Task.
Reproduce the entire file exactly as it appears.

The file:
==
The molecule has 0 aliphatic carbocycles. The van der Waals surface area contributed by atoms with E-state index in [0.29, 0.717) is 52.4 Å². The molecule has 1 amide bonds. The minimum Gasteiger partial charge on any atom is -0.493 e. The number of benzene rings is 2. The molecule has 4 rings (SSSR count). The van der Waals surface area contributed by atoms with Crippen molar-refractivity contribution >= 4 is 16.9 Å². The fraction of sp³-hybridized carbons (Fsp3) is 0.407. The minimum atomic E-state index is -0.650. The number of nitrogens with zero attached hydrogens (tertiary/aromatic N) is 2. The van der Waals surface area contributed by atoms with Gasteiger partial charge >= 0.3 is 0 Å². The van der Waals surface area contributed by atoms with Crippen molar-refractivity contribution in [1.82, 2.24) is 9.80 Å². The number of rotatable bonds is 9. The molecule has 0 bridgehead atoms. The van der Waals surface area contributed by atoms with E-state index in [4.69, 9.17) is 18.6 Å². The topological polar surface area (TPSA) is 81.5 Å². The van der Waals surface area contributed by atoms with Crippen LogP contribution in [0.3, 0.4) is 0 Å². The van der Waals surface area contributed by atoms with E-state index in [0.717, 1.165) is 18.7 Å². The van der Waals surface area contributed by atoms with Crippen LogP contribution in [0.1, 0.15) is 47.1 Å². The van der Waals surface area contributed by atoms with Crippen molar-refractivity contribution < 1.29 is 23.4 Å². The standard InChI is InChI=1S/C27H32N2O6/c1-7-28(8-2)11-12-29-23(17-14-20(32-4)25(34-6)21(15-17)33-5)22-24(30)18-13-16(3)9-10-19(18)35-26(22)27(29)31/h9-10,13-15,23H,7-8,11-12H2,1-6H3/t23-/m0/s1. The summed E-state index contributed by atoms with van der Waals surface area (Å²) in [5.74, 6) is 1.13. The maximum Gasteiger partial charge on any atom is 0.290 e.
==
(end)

The molecule has 0 aliphatic carbocycles. The van der Waals surface area contributed by atoms with E-state index in [0.29, 0.717) is 52.4 Å². The molecule has 1 amide bonds. The minimum Gasteiger partial charge on any atom is -0.493 e. The number of benzene rings is 2. The molecule has 4 rings (SSSR count). The van der Waals surface area contributed by atoms with Crippen molar-refractivity contribution >= 4 is 16.9 Å². The fraction of sp³-hybridized carbons (Fsp3) is 0.407. The minimum atomic E-state index is -0.650. The number of nitrogens with zero attached hydrogens (tertiary/aromatic N) is 2. The van der Waals surface area contributed by atoms with Gasteiger partial charge >= 0.3 is 0 Å². The van der Waals surface area contributed by atoms with Crippen molar-refractivity contribution in [1.82, 2.24) is 9.80 Å². The number of rotatable bonds is 9. The molecule has 0 bridgehead atoms. The van der Waals surface area contributed by atoms with E-state index in [4.69, 9.17) is 18.6 Å². The topological polar surface area (TPSA) is 81.5 Å². The van der Waals surface area contributed by atoms with Crippen LogP contribution in [0.3, 0.4) is 0 Å². The van der Waals surface area contributed by atoms with E-state index in [0.717, 1.165) is 18.7 Å². The van der Waals surface area contributed by atoms with Crippen LogP contribution in [0.1, 0.15) is 47.1 Å². The van der Waals surface area contributed by atoms with Crippen molar-refractivity contribution < 1.29 is 23.4 Å². The standard InChI is InChI=1S/C27H32N2O6/c1-7-28(8-2)11-12-29-23(17-14-20(32-4)25(34-6)21(15-17)33-5)22-24(30)18-13-16(3)9-10-19(18)35-26(22)27(29)31/h9-10,13-15,23H,7-8,11-12H2,1-6H3/t23-/m0/s1. The summed E-state index contributed by atoms with van der Waals surface area (Å²) in [5.74, 6) is 1.13. The maximum Gasteiger partial charge on any atom is 0.290 e.